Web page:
Just off the highway to Rochester, Minnesota, (1)
"They paved paradise," sang Joanie Mitchell in "Big Yellow Taxi." There are no taxis in the first line of this poem, but the highway is surely paved, exemplifying industrial society. Does a natural paradise still exist alongside or "just off" this manmade environment?
Twilight bounds softly forth on the grass. (2)
Already we've left the pavement behind, finding ourselves in a grassy area at twilight. Creating an aura of enticing mystery, the personification of twilight reflects an imaginative impulse, as the speaker's awareness connects with the world of nature. The word "softly" makes the natural scene even more appealing.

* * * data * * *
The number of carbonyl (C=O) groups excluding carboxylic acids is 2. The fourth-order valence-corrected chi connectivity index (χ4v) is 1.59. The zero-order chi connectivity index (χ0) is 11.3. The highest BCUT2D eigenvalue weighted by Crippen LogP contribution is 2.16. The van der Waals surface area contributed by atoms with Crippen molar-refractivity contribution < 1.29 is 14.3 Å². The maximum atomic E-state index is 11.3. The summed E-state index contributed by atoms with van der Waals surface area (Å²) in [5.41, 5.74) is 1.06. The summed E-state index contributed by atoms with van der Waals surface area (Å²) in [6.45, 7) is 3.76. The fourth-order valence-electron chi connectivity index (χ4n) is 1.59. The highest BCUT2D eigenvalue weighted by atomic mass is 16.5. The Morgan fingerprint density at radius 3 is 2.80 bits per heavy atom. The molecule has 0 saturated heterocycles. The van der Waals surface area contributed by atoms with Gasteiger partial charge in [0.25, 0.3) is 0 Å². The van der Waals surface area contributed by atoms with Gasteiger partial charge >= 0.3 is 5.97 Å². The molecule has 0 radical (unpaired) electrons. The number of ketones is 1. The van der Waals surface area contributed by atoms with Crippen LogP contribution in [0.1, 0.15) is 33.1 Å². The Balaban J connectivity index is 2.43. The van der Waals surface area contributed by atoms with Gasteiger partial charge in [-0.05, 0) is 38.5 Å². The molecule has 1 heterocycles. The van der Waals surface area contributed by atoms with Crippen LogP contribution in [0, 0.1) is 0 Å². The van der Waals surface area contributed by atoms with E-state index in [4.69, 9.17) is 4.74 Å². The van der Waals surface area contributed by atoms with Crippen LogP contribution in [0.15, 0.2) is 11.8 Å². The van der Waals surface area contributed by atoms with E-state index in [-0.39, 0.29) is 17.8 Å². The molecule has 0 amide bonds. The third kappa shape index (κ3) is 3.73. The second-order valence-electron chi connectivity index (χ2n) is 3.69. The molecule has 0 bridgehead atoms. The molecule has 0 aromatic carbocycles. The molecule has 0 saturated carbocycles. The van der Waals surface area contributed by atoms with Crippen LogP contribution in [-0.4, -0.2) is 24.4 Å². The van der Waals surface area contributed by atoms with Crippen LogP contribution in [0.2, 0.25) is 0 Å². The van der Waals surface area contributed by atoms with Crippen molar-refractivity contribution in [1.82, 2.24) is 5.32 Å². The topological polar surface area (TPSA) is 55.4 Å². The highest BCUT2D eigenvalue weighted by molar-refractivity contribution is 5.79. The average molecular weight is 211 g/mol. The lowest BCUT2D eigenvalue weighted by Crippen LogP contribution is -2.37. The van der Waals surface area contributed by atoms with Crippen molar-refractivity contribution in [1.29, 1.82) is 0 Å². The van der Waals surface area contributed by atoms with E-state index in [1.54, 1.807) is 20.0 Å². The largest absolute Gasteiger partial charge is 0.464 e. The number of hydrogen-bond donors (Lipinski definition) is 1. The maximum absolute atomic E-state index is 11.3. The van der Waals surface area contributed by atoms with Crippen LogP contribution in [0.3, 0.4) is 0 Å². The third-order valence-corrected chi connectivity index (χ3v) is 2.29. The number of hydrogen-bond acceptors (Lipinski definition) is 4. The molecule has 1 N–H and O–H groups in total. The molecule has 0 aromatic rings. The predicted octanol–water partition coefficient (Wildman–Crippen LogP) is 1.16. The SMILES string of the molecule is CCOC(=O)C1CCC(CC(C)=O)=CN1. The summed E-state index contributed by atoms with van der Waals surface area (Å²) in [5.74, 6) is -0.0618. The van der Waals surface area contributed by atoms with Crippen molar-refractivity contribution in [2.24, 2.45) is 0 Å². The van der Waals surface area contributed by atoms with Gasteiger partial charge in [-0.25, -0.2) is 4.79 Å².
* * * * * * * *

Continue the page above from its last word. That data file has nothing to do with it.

They have come gladly out of the willowsTo welcome my friend and me. (5-6)
Ambassadors of the natural world, the ponies are decidedly friendly toward the human visitors. Their welcome is inclusive, allowing for continued friendship between humans ("my friend and me") as well as between ponies and humans. There's no hint of danger—apparently nature isn't out to get us in this poem.